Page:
• How much will the trader earn or lose if the stock moves higher or lower (delta)?
  • How much does it cost to own the options (options are wasting assets and decline in value as time passes) (theta)?
  • If the market becomes more (or less) volatile, how much can I expect my option portfolio to gain or lose (vega)?
  • Plus other risk factors

The Greeks allow these market makers to see how much risk they have, and then the traders can decide how much risk to offset (usually the decision is to offset 100%).

They hedge by buying or selling other options and/or shares in the underlying stock.  The goal is to have no market risk.  Instead, they hope to profit by accumulating options at or near the bid price and selling at or near the ask price.  If all goes well and the hedge is truly market neutral, they can prosper.

Complete hedging is a complicated process, and almost all market makers are in partnership with large trading companies who have off-the-trading-floor computers.  The market makers make the trades and then forget about them.  The 'computer' is programmed to find the smartest hedges – once they have a new position.  In fact, the computer manages the portfolio and even makes trades when there is a way to add some edge (profit potential) to the position.

Don't be concerned with the people who buy the options that you, or anyone else sells.  They can take care of themselves.


6 Responses to Q & A. Who buys all those options?

  1. Don 10/18/2009 at 4:01 PM #

    Mark, you say that the MM don’t really care becuase they are happy to get to market nuetral and hedge to 100% But there is something I wondered about MM’s do they ever “read the board” to see what trades are out there or what stops may be on a trade (if this is knowable information) and trade specifically to take out a trade? Also I read about these blockes of options being trades 50,60,70,000) blocks and I was curious how these are traded are they simply bought at the bid? Does a trade table do these trades? Also is pin risk ever manipulated at the close of expiration? I have heard that there are times that a concerted effort to get a stock to a certain number is done but I can’t see that happening.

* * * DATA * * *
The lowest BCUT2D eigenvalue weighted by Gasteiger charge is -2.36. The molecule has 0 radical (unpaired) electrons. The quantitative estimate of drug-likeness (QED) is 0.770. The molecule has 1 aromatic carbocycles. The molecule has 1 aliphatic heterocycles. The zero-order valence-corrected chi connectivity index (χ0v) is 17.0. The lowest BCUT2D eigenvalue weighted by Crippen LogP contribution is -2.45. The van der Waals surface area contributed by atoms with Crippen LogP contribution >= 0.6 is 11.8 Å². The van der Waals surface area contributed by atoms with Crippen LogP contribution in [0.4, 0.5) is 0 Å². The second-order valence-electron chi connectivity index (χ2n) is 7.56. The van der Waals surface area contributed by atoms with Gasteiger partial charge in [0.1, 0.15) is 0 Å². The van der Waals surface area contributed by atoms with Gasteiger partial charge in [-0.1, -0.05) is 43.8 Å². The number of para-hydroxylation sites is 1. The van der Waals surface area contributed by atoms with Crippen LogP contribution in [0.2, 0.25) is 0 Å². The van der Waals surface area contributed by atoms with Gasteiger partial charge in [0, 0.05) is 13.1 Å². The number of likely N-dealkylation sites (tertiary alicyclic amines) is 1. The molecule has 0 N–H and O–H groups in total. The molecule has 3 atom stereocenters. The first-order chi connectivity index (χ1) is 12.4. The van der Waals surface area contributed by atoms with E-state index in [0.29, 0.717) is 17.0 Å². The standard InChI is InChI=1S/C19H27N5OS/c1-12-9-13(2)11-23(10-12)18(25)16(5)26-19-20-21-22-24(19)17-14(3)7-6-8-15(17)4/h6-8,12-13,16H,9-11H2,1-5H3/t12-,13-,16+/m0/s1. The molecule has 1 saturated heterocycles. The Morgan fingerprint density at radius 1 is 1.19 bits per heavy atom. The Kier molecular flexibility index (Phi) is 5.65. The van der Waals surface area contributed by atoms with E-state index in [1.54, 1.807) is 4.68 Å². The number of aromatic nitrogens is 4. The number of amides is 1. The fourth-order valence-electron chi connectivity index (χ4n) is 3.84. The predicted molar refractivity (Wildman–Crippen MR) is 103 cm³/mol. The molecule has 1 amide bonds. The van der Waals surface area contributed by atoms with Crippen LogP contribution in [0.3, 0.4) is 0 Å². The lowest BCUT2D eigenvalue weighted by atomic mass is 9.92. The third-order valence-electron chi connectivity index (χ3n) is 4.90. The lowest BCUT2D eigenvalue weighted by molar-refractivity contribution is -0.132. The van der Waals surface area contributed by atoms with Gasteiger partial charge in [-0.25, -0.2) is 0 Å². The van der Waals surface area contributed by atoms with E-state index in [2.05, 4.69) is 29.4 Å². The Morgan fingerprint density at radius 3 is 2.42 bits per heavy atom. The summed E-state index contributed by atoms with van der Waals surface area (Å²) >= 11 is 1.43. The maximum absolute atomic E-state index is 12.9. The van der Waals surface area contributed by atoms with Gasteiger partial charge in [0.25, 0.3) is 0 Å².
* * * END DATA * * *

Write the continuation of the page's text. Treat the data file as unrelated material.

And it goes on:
Say you bought (for arguments sake) 100 IC’s, would a MM have anyway to exploit or manipulate that trade for their profit at my expense?
    Is the options trading field a level one, or is it tained in some way?
    Thanks, Don

  2. Mark Wolfinger 10/18/2009 at 8:51 PM #

    1) I never said the ‘don’t care.’ Where did you get that idea?
    2) MMs trade to make money. If they do not want to buy any options, or some specific options, all they have to do is make sure their bids are lower than the other bids.
    On the other hand, if they are anxious to buy, they raise their bids.
    They certainly do care about the trades they make.
    If you sell at their bid price or pay the offer, they are very pleased.
    2) Anybody can attempt to read the market if he/she wants to take that risk. When I was trading in the old days, taking a stance on market direction was very common.
    Today, the market makers are no longer independent, as I have already told you. Their trades are monitored by their upstairs partners who offset every trade the market maker gets. Thus, unless the idea is discussed in advance and the whole team is on baord, the floor trader cannot get too long or short. Their partners will neutralize.